One of the NSDL blogs — Exemplary Resources for Middle School Math and Science — just posted a very nice list of several places you can find information on science & sports for use in your classroom:

These resources take an in-depth look at how chemistry and technology have had a huge impact on all kinds of sports – from golf to paintball and in addition, follow the theme of this year’s National Chemistry Week (October 19-25, 2008) – Having a Ball with Chemistry!

Chemistry: Making It Real
The resources selected for this publication from the NSDL Middle School Portal will help your students understand chemistry at work, using examples that will spark their interest. A basic understanding of chemistry concepts and terminology will prepare them for more abstract studies in chemistry in their high school years and beyond.

Sport Science
The Exploratorium explains the science behind cycling, skateboarding, surfing, hockey, and baseball. Articles, interviews, interactive simulations, video clips, and activities for students provide an in-depth look at all these sports.

Golf Balls
Since the late 1800s, chemists have been called on to find ways to produce lighter, faster, and durable golf balls. This site traces the chemistry that has transformed the ball and promises to create a ball that will “soar like a cruise missile, hit the ground at a very shallow angle, and roll for up to 40 yards on hard ground.”

Artificial Snow
Towns that depend on skiing for their income watch the skies for signs of snow. If it doesn’t come in sufficient amounts, they can call on companies that make snow. Sometimes snow is needed on movie sets or other indoor sites. Various methods of making snow for different purposes are described here.

Paintball: Chemistry Hits Its Mark
The first paintballs were fired by foresters and ranchers to mark trees and cattle. In the 1980s, someone got the idea that it would be more fun to fire paintballs at people than at trees and cows. Thus the sport of paintball was born. In this article from ChemMatters, learn how the one billion paintballs manufactured each year are a product of chemistry and engineering.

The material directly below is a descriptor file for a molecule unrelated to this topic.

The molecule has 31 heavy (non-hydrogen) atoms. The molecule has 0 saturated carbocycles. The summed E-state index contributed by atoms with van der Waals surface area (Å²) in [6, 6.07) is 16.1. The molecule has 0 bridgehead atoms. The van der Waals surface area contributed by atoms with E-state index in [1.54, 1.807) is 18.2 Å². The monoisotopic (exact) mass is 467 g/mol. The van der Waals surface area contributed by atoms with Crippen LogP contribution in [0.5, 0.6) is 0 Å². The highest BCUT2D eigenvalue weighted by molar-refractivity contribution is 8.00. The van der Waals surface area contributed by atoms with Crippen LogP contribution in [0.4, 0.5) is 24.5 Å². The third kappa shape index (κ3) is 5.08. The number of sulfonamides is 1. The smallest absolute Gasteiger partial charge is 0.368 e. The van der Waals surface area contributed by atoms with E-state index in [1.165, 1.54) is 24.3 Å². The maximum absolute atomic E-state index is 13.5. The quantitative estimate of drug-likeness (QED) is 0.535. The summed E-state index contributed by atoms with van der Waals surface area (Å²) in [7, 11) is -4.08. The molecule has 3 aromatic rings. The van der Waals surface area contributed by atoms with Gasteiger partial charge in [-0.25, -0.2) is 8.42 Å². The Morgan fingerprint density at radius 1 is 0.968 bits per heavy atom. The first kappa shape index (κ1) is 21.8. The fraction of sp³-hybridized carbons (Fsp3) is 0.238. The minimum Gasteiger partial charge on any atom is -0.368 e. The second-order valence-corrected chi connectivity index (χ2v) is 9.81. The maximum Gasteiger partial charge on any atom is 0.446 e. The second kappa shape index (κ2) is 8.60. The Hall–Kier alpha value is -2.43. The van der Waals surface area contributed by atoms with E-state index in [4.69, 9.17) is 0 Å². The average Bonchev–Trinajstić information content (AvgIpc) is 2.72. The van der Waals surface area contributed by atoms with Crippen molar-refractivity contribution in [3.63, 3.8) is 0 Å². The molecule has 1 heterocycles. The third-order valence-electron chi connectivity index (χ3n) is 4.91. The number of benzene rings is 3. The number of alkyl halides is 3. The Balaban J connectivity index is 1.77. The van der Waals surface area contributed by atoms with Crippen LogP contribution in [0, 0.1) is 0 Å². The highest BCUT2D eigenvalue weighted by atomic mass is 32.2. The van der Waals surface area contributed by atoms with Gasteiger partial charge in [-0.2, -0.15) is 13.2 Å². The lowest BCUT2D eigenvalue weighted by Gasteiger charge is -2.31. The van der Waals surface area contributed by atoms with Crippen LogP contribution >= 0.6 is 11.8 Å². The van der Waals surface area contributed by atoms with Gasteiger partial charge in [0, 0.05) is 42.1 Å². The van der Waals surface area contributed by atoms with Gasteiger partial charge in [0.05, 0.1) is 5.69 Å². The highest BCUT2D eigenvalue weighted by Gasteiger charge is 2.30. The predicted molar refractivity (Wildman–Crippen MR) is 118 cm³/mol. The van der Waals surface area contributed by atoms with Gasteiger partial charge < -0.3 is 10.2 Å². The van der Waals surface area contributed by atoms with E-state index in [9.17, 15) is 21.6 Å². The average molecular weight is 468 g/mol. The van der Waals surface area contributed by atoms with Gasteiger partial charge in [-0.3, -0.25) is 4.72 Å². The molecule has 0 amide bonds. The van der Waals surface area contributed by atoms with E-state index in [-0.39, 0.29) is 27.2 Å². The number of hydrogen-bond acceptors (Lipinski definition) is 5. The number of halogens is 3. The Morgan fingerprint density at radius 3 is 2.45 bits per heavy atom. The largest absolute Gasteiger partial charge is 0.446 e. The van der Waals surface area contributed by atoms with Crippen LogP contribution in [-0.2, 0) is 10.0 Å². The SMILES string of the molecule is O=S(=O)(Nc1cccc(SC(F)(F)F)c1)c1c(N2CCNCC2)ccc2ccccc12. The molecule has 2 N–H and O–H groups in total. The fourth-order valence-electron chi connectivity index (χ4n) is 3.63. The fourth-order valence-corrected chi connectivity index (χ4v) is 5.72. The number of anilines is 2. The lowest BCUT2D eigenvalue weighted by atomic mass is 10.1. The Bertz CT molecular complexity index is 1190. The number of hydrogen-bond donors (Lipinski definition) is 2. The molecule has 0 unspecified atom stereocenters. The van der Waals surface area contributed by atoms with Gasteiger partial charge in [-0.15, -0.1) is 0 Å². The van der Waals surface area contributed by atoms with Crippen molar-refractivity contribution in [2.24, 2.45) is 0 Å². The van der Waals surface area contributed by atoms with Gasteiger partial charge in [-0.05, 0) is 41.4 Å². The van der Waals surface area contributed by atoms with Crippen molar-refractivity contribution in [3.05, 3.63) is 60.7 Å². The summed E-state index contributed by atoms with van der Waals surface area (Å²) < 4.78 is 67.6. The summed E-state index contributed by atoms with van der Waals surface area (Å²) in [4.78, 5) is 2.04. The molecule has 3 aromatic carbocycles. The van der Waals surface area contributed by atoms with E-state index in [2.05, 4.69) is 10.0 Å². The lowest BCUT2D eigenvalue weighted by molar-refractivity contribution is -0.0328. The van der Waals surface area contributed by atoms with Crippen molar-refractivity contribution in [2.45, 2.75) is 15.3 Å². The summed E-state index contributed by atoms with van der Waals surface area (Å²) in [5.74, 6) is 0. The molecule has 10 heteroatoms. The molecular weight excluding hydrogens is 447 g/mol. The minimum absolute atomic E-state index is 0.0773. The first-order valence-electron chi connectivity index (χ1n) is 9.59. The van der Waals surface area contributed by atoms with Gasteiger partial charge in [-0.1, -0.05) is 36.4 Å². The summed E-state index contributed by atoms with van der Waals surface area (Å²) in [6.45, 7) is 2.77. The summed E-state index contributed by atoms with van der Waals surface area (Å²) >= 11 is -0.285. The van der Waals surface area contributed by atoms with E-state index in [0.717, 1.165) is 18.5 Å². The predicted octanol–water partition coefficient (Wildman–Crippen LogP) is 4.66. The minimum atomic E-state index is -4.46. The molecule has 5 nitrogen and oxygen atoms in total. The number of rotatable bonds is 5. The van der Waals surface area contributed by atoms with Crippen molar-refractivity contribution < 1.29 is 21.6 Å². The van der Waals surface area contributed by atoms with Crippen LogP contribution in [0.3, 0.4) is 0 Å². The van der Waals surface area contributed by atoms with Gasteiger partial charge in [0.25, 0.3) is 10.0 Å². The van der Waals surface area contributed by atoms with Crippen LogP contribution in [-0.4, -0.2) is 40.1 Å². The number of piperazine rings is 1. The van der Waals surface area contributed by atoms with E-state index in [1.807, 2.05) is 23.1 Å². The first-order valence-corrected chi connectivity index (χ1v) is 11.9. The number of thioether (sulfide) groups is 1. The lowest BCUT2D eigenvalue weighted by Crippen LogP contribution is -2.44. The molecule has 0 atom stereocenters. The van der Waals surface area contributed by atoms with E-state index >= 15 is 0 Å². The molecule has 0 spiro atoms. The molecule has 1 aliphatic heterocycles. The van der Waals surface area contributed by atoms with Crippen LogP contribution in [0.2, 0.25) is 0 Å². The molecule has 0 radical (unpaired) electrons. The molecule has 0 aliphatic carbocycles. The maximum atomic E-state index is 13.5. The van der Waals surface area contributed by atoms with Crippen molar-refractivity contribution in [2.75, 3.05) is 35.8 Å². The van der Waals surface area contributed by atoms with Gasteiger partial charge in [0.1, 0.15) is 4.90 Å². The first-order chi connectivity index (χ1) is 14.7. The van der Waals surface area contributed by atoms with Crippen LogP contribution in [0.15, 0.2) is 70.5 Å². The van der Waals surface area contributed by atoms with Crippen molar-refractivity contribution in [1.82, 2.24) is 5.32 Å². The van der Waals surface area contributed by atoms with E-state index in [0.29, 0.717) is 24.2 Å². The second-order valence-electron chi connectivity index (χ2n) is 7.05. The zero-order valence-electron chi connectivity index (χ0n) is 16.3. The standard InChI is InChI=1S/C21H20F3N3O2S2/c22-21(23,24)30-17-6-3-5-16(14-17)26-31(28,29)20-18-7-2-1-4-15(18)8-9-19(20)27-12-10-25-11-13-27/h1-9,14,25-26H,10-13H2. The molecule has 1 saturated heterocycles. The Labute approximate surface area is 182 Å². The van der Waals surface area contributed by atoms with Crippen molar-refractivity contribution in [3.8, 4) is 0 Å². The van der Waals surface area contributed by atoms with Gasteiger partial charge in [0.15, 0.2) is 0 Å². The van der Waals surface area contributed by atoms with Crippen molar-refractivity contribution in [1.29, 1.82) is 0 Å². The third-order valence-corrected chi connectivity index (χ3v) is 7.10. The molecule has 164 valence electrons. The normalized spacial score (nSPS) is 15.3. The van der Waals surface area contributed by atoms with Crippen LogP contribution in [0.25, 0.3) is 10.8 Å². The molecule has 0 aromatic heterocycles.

Physics Today just published an article about the weirdo swimsuits we’ve been seeing in the Olympics. I knew there had to be something special about them, because they’re full-body suits. There’d be no reason to cover over the swimmer’s skin unless the suit itself had less drag than skin. Turns out that’s the case. The new suit, the Fastkin LZR Racer from Speedo (which costs $600 and took 4 years to develop, in part by NASA scientists) has extremely low viscous drag. The company claims that it has 5% less drag than previous models, which were based on the denticles on a shark’s skin. Denticles are little structures on the skin that make tiny whirlpools as the shark moves, reducing drag. The new suit does away with that technology, and instead focuses on the regions of the body that are responsible for the highest friction with the water — which turn out to be the chest, head, thighs and groin. The suit squishes those parts to compress them and reduce drag. The final suit isn’t even stitched together with thread — it’s put together wtih ultrasonic acoustic vibrations — however that works!

Read the whole article here as well as several videos of the suit and the process of making it.

And more on the physics of swimming at Physics Buzz.